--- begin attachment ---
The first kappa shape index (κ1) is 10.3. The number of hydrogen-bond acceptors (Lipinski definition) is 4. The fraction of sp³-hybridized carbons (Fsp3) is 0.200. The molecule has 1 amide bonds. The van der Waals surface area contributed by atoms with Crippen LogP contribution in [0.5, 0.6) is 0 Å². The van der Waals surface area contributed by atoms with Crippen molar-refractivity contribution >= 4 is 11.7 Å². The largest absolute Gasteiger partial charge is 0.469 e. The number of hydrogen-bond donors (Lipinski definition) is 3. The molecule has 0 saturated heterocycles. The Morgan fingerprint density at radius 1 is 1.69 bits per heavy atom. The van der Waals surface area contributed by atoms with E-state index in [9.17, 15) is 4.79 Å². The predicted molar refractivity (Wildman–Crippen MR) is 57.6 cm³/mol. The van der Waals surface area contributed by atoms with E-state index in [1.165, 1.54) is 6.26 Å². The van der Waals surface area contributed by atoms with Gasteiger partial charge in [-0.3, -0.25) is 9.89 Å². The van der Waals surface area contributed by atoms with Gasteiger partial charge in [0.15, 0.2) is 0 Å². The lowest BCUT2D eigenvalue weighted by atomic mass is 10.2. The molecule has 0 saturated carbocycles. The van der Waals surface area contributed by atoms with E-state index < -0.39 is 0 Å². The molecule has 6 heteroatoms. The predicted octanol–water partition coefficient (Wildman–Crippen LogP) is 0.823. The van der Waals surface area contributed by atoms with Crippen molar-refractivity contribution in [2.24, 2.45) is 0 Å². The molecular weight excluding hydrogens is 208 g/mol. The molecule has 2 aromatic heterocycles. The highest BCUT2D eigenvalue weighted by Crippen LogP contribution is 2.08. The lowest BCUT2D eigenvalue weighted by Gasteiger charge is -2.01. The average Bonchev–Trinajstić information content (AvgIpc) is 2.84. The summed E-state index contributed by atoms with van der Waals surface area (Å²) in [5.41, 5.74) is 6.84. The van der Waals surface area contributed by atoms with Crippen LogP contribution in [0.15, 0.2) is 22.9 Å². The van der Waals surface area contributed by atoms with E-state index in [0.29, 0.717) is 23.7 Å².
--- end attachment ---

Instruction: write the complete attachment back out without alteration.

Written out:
The first kappa shape index (κ1) is 10.3. The number of hydrogen-bond acceptors (Lipinski definition) is 4. The fraction of sp³-hybridized carbons (Fsp3) is 0.200. The molecule has 1 amide bonds. The van der Waals surface area contributed by atoms with Crippen LogP contribution in [0.5, 0.6) is 0 Å². The van der Waals surface area contributed by atoms with Crippen molar-refractivity contribution >= 4 is 11.7 Å². The largest absolute Gasteiger partial charge is 0.469 e. The number of hydrogen-bond donors (Lipinski definition) is 3. The molecule has 0 saturated heterocycles. The Morgan fingerprint density at radius 1 is 1.69 bits per heavy atom. The van der Waals surface area contributed by atoms with E-state index in [9.17, 15) is 4.79 Å². The predicted molar refractivity (Wildman–Crippen MR) is 57.6 cm³/mol. The van der Waals surface area contributed by atoms with E-state index in [1.165, 1.54) is 6.26 Å². The van der Waals surface area contributed by atoms with Gasteiger partial charge in [-0.3, -0.25) is 9.89 Å². The van der Waals surface area contributed by atoms with Gasteiger partial charge in [0.15, 0.2) is 0 Å². The lowest BCUT2D eigenvalue weighted by atomic mass is 10.2. The molecule has 0 saturated carbocycles. The van der Waals surface area contributed by atoms with E-state index < -0.39 is 0 Å². The molecule has 6 heteroatoms. The predicted octanol–water partition coefficient (Wildman–Crippen LogP) is 0.823. The van der Waals surface area contributed by atoms with Crippen molar-refractivity contribution in [2.24, 2.45) is 0 Å². The molecular weight excluding hydrogens is 208 g/mol. The molecule has 2 aromatic heterocycles. The highest BCUT2D eigenvalue weighted by Crippen LogP contribution is 2.08. The lowest BCUT2D eigenvalue weighted by Gasteiger charge is -2.01. The average Bonchev–Trinajstić information content (AvgIpc) is 2.84. The summed E-state index contributed by atoms with van der Waals surface area (Å²) in [5.41, 5.74) is 6.84. The van der Waals surface area contributed by atoms with Crippen LogP contribution in [0.15, 0.2) is 22.9 Å². The van der Waals surface area contributed by atoms with E-state index in [0.29, 0.717) is 23.7 Å².